If we are to examine secularisation it is common sense to evaluate church attendance. According to the 1851 British Census just over 40% of the population attended church. By 1950 this had dipped to 20% and in 2000 we saw just 7.5 % of people stating that they attended church. Looking towards the future we could look at Sunday school attendance. Attendance had also dropped to an all time low in 1900 55% of children attended Sunday School in the year 2000 this figure plummeted below 4% – this surely shows that religion is in decline, and at a very swift rate.

The UK Census Data (2001) shows that 71.6% claim to be Christian, 2.7% Muslim, 1.0% Hindu, 0.6% Sikh, 0.5% Jewish, 0.3% Buddhist and 23.2% either have no religion or did not state one. However, if we compare the Census 2001 data with data available from Social Trends 30 (2000) cited in Moore (2001) suggest that while Christianity seems to be in decline other religions are not. Within the UK Islam had increased 380% from 130,000 people stating it as their religion in 1970 to 495,000. The UK has also seen a massive increase in Sikhism by 250% from 1970 to 1990. It must be pointed out that although undoubtedly these religions are on the increase by 100’s of percent that the total number of individuals that say they are practising these religions is still quite a small percentage of the UK population. It also should be pointed out that although the Census data is usually accurate it is now almost 10 years old, and could be seen as outdated information.

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An opposing view of secularisation argues that religious practices and participation have, in the past, been greatly overestimated and exaggerated. Martin (1967), has questioned the validity and reliability of past religious statistics. He argues that the demographic content is not valid and questions methods used for the collation of this data. Martin states that people’s religious belief systems and belonging to religious groups cannot be measured from statistics regarding religious practice. He goes on to state that although people may be religious they are choosing to express their belief in alternative ways. Martin also argued that some people attended Church for what the church can do for them in a non-religious capacity, for social motive, as opposed to holding strong religious beliefs. This mindset resulted in attendance of church numbers being inflated , Martin questions whether or not to interpret declining attendance to places of worship as evidence that points towards a loss of religious faith within society.

Demaroth and Hammond (1969), also agree with this viewpoint and state that “We should avoid the quick assumption that Church members are always highly religious in their personal beliefs and activities, or that Church non-members are otherwise non-religious”..

Robert Bellah puts forward the argument that it is wrong to perceive that just because people do no longer attend church is vast numbers that region itself is in decline. Bellah states that people do not need to be a part of a large religious organisation in order to be religious, they can simply practice their beliefs in their own homes and lives and it is this that makes them religious, not the fact that they attend a church building. Luckmann (1967) calls this practice the ‘Invisible Religion’ Luckmann states that when society goes through periods of vast change and development it is also expected that religious practices and systems will also evolve, and new forms shall emerge. It is fair to say that both Bellah and Luckmann agree that religion is simply transforming rather than declining. They argue that whilst group and public meetings of religion are in decline that personal practice is as strong as ever, but cannot be scientifically measured.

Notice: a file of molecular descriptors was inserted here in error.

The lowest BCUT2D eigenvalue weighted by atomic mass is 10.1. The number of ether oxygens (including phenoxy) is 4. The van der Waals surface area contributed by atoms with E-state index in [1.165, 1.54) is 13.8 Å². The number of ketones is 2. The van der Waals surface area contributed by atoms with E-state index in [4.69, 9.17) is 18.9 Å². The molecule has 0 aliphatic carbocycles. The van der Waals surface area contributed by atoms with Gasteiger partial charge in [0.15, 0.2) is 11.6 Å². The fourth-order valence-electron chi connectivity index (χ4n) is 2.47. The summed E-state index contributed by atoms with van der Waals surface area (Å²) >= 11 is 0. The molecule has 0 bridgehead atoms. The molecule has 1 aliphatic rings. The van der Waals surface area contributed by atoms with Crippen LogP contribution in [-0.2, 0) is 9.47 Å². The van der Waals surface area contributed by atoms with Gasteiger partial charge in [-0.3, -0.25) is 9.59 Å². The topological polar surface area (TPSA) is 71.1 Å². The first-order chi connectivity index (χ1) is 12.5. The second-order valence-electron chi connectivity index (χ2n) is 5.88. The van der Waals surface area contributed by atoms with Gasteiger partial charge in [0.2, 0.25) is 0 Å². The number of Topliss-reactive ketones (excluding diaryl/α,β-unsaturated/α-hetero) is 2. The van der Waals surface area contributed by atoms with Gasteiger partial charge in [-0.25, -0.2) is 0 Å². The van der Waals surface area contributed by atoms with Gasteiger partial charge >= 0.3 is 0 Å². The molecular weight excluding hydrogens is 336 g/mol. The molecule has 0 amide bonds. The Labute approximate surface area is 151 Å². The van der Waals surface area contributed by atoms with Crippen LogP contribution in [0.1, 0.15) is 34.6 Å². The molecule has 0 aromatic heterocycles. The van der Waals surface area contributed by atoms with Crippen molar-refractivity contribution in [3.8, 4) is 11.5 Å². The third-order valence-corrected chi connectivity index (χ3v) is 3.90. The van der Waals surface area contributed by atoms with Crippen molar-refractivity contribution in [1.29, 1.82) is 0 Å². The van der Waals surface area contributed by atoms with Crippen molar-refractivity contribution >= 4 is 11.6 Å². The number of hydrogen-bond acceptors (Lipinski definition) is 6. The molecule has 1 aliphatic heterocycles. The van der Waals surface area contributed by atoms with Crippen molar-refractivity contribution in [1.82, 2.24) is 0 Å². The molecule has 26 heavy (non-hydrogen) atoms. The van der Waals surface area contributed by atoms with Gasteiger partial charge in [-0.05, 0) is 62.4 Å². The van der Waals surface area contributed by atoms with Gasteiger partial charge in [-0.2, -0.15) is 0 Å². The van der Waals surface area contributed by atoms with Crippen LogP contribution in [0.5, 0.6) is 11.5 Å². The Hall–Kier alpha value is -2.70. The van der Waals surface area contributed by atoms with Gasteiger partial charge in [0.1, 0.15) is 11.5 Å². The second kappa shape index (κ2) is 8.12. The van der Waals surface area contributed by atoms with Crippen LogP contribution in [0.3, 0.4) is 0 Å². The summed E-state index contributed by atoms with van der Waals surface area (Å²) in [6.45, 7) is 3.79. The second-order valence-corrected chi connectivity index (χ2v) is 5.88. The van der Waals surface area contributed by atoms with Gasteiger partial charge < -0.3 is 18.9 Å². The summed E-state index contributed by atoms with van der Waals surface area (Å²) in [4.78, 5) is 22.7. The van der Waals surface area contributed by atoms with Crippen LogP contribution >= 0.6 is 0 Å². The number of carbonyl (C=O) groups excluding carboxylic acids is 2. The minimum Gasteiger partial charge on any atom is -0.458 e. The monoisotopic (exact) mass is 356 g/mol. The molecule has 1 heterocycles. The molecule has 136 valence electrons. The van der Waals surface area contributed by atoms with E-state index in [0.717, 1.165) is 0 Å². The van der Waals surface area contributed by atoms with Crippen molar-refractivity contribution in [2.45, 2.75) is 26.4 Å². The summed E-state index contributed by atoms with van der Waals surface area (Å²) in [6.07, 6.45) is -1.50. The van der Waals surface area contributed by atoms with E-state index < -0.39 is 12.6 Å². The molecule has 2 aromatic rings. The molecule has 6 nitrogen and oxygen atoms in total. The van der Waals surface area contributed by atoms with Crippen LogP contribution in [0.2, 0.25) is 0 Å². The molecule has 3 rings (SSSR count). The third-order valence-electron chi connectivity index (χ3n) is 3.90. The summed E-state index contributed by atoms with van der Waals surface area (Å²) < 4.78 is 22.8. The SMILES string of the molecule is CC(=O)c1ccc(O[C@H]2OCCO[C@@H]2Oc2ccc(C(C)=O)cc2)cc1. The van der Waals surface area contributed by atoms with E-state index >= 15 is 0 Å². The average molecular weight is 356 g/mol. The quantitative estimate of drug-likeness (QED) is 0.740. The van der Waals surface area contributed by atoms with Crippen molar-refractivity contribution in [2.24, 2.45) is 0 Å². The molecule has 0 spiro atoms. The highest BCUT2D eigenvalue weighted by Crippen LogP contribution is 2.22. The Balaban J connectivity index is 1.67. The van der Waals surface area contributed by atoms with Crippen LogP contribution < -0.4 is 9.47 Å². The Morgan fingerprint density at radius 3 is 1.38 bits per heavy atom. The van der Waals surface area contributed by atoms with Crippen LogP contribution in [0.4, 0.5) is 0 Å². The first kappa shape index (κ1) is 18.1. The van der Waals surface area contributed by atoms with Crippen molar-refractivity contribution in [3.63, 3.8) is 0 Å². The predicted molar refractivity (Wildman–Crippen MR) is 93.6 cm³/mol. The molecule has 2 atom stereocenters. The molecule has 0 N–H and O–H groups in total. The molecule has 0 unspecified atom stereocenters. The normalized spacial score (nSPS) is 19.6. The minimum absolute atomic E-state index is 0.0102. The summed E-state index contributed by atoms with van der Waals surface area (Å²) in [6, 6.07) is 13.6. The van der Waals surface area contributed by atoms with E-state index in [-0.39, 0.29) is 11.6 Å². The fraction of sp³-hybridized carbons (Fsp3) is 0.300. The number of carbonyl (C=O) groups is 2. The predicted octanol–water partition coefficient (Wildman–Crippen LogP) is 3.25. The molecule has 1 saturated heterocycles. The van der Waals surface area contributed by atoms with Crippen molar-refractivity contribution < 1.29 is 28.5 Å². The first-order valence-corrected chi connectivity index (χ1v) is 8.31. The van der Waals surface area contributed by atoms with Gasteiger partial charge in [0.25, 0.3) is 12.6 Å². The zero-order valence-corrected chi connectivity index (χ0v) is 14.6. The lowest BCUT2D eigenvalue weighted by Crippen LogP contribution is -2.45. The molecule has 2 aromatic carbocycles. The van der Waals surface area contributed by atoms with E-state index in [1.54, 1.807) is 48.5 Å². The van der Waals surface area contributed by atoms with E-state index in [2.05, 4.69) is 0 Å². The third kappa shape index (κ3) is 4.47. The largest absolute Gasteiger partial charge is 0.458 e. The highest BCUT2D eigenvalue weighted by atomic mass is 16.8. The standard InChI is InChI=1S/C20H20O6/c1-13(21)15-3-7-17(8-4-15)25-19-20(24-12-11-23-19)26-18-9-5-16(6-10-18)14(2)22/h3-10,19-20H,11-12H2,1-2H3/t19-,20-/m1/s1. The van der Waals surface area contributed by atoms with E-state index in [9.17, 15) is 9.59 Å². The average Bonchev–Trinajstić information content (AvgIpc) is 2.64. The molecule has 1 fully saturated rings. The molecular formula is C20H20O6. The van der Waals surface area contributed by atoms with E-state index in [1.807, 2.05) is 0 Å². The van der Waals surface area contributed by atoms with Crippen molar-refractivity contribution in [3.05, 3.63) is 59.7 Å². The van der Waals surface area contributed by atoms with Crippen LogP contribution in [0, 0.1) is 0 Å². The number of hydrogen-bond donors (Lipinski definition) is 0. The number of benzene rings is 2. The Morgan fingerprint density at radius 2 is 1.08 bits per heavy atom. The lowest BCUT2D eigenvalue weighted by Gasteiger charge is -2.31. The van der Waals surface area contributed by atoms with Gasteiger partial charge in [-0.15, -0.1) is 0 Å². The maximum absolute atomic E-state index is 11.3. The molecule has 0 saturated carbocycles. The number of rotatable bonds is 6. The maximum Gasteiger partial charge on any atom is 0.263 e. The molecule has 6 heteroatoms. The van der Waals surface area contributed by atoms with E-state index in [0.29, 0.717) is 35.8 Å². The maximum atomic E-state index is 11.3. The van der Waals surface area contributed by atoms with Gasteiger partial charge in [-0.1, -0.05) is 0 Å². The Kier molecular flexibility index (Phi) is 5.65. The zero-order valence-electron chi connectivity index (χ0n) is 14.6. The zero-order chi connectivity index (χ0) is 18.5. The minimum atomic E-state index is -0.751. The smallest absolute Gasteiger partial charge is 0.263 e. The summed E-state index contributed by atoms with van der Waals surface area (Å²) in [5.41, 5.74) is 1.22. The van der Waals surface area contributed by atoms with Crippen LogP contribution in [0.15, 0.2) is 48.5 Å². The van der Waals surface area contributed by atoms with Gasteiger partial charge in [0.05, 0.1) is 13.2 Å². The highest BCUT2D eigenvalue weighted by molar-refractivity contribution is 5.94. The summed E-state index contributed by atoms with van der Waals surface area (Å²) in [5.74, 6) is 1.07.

A similar argument is put forward by Grace Davie (1995) she is in agreement with Bellah in that secularisation needs to be separated from belief and belonging. She argues the theory that in the UK religion is belief without belonging – people believe, but feel they do not belong to the church, so they practice their religion in the privacy of their own homes.

To conclude, it must be said that religion is in decline as a major social institution within the UK when referring to the Christian religions specifically Roman Catholics, Protestants and Methodists. These religious institutions have seen a rapid fall in church attendance- regardless of if people are practicing in their own homes or not. Within the UK religion, specifically Christianity, has seen a decrease, or disengagement, of power issues such as abortion and divorce used to be influenced greatly by the church today people do not look to the church for guidance on such issues but look more towards personal circumstance in order to reach decisions. With this in mind it can only be concluded that the major institution that we know as the church now holds less power, less cohesion and less importance within the UK today with traditions of religion and prayer being replaced by ‘new’ technologies and a wish for an individual to succeed in personal issues such as employment, status and wealth. The opposite could be argued for other religions such as Hinduism, Islam and Sikhism, although it could also be argued that these religions are only on the increase due to immigration into the UK in the past 10 years. I found very little factual data that could show a large number of UK born citizens joining such religions so it is my belief that the growth of these religions is primarily due to the fact that the beliefs and practices of these religions have been ‘brought into’ the UK rather than developed within the UK.

Ref Journal: Tony Fahey

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Growth and Decline of Churchly Religion

Ref Journal ; Malaise in the Sociology of Religion: A Prescription

Richard K. Fenn

Sociological Analysis, Vol. 46, No. 4 (Winter, 1985), pp. 401-414

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Davie, G (1994) Religion in Britain since 1945. England,Blackwell Publishing

Giddens,.A (2001) Sociology Introductory Readings , revised edition.: England, polity

Hamilton, M (2001): The Sociology of Religion : England: Routlegde

Luckmann, T (1963) The Invisible Religion: The Problem With Religion in Modern Society : England, Macmillan.

British Social Attitudes Survey (BSA), viewed 08 April 2010,

BOOK Bruce, S 1995, Religion in Modern Britain, Oxford, Oxford University Press.

Census. Religion in Britain: Office for National Statistics, viewed 16 April 2010,